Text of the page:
[Image: Otherwise unrelated photo of a wall in Malta; photo by the author].
It’s a slow morning, so perhaps the laziness of linking to Wikipedia can be excused… Immurement is “a form of imprisonment, usually for life, in which a person is placed within an enclosed space with no exits.”
In folklore and myth, “immurement is prominent as a form of capital punishment, but its use as a type of human sacrifice to make buildings sturdy has many tales attached to it as well. Skeletal remains have been, from time to time, found behind walls and in hidden rooms and on several occasions have been asserted to be evidence of such sacrificial practices or of such a form of punishment.”
In terms of literature and film, an obvious example would be Edgar Allan Poe’s short story, “The Cask of Amontillado,” but there was also an absolutely God-awful horror movie a few years ago called, yes, Walled In.
The examples given by Wikipedia include a Moroccan serial killer sentenced to death in 1906 by being walled alive—or immured—and whose screams, inside the walls, were audible for two days; immurement as a tactic for military revenge; and a horrific photo of a woman “immured” inside a wooden crate with only her arm and head visible, left to die outside in Mongolia.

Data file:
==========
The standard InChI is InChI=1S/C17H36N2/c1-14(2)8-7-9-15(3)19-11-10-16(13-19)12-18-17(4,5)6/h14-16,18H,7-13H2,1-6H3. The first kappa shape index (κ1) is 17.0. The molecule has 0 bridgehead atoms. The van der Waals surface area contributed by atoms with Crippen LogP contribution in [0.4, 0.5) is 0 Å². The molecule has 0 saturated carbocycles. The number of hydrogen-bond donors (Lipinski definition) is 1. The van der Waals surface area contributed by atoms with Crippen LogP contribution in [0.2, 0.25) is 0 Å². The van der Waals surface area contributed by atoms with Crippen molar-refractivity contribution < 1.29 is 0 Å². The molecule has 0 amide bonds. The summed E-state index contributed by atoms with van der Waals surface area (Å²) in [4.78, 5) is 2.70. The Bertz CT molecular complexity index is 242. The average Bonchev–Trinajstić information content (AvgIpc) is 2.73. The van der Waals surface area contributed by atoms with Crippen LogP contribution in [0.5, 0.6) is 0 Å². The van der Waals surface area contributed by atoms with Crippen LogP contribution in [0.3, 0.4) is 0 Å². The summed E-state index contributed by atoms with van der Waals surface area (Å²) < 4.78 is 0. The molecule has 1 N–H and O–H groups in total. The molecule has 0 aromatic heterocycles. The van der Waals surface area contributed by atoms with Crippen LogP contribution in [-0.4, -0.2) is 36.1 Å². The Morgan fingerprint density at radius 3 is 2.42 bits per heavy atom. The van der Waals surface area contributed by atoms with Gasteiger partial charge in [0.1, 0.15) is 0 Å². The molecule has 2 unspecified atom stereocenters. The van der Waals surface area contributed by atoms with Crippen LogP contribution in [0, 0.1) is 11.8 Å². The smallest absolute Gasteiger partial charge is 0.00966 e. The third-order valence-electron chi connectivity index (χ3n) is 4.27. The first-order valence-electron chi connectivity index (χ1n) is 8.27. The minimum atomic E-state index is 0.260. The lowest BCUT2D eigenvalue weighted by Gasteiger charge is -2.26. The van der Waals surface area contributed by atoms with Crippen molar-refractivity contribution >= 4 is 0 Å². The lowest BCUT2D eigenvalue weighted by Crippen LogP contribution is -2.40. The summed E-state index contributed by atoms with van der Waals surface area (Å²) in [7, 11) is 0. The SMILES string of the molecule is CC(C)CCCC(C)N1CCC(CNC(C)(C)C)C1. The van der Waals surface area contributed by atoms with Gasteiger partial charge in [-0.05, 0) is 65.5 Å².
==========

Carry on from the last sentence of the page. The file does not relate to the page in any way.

Vaguely related to this, anchorites are self-isolated religious hermits, but ones who “take a vow of stability of place, opting instead for permanent enclosure in cells often attached to churches.” While not immurement in a technical sense, becoming an anchorite was nonetheless also a radical act of bodily enclosure, using architecture as an extreme kind of “stability of place,” a permanent habitation.
I suppose exile would be the opposite spatial condition, a state in which one is permanently disallowed from ever entering architecture, always locked outside. Walled out, as it were.